Many are discovered by night in the "Australian pine" trees (Casuarina equisetifolia) which have been planted along the highways in the area; others are found in roadside sheds, and also in the vicinity of bridges, where they secrete themselves in crevices between the road-bed and the bridge supports.
Below: A juvenile rat snake found in a crack between ties in a railroad bridge in Glades County, FL
Years later, our observations have been exactly the same, though we have noticed that the larger specimens that have less to fear from predators are more likely to be found under cover objects on the ground or even basking on canal banks. We found a five foot Everglades rat snake stretched out under a metal I-beam (used to support the guard rails along roads) with two four foot Florida king snakes. This husky rat snake had nothing to fear from the smaller king snakes.
Below: An adult rat snake found under tin in Glades County, FL
The wild rat snakes in the Everglades region today vary in color. They display a range of color varying from shades of brown to yellow and orange. Most specimens display distinctly lighter stripes than the yellow rat snakes from further north. By reading the above excerpt from the description, one should realize that there was some variation in the wild Everglades rat snakes at the time they were described. Even Neill's description of the type specimen did not really match his diagnosis for the subspecies. He described the head of the type specimen as being "mustard yellow" and the chin and throat as being "brilliant orange-yellow with an elongate white spot along the midline." In addition, Wright and Wright described the dorsal coloration of three specimens descending from south of Lake Okeechobee that were received from Ross Allen in 1949 with terms like "buckthorn brown," "tawny olive," and "sayal brown." None of these terms infers a bright orange dorsal coloration. None of the specimens that Wright and Wright examined had solid red tongues. They also describe the tongue of one specimen as being "red splotched with black."
Below: An interesting adult rat snake with mixed orange and yellow coloration from Glades County, FL
Even today, rat snakes from South Florida are readily distinguishable from those from Central and North Florida by their lighter stripes and generally brighter coloration. Certainly Ross Allen would have recognized a distinct difference in the snakes from his home town of Winter Haven in Polk County, FL or his adopted home with which he is most associated, Silver Springs, FL in Marion County as compared with the snakes from south of Lake Okeechobee.
Below: A comparison between a typical dark-striped rat snake with a straw yellow background from Central Florida (Hernando County) and a typical light-striped rat snake with an orange-yellow background from south of Lake Okeechobee (Hendry County)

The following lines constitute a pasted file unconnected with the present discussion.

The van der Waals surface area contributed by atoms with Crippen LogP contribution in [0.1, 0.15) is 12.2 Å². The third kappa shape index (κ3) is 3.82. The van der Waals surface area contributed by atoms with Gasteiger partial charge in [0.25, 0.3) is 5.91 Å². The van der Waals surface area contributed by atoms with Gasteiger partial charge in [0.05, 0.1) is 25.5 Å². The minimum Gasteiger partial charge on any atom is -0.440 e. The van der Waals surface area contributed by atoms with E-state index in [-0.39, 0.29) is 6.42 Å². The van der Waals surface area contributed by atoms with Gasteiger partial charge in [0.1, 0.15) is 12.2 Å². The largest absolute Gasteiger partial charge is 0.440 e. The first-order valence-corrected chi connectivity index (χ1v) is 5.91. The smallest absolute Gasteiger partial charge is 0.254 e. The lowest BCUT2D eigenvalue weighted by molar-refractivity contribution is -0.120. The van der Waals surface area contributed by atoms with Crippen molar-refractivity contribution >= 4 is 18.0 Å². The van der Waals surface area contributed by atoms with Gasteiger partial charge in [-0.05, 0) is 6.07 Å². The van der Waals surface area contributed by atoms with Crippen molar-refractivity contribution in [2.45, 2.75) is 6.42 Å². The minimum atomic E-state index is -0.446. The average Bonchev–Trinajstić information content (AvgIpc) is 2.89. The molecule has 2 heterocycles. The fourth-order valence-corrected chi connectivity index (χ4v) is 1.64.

This author (Daniel Parker of Sunshine Serpents) has had the opportunity to follow in Allen's footsteps, having grown up near Winter Haven and now working on a field research project in Allen's former stomping grounds near Silver Springs. Our observations of rat snakes in the wild have led us to conclude that the rat snakes of South Florida are still distinct from those of Central and North Florida, though bright orange coloration might not be the most important characteristic. In our experience, only about 15-20% of the rat snake population south of Okeechobee is truly orange in color. However, many if not most of the rat snakes could be described as being orange-yellow, which seems to fit the description as far as we can tell. We would say that the rat snakes in South Florida are generally more colorful and have lighter stripes than specimens from farther north, be they orange, yellow, or somewhere in between.
Below: A classic adult from Palm Beach County, FL
Listening to people describe the snake they just saw in their backyard or the coloration of the snakes on a reptile show table makes one realize how subjective color perception is. Unfortunately, our observations are limited to the modern era and extensive studies of subjective color descriptions by dead herpetologists and the viewing of old black and white photographs will not eliminate all confusion. Anecdotes from field collectors in the 1970's and 1980's lead one to believe that the finding of a bright orange rat snake was an exceptional event, though that time period was also when much of the founding stock for today's captive Everglades rat snake bloodlines was collected. If you believe that Everglades rat snakes had already been genetically swamped at that time and "pure" examples no longer existed, than that would mean that the captive Everglades rat snakes we have today are just selectively bred yellow rat snakes. Hobbyists will continue to argue on internet forums about what makes a "real" Everglades rat snake and whether it still exists in the wild or even captivity. All this argument is of little concern to modern herpetologists, who lump all of the rat snakes east of the Appalachian Mountains and the Apalachicola River into the newly described Patherophis alleghaniensis with no subspecies described. Whatever theory you buy into, one thing is certain: The myth of the Everglades rat snake continues.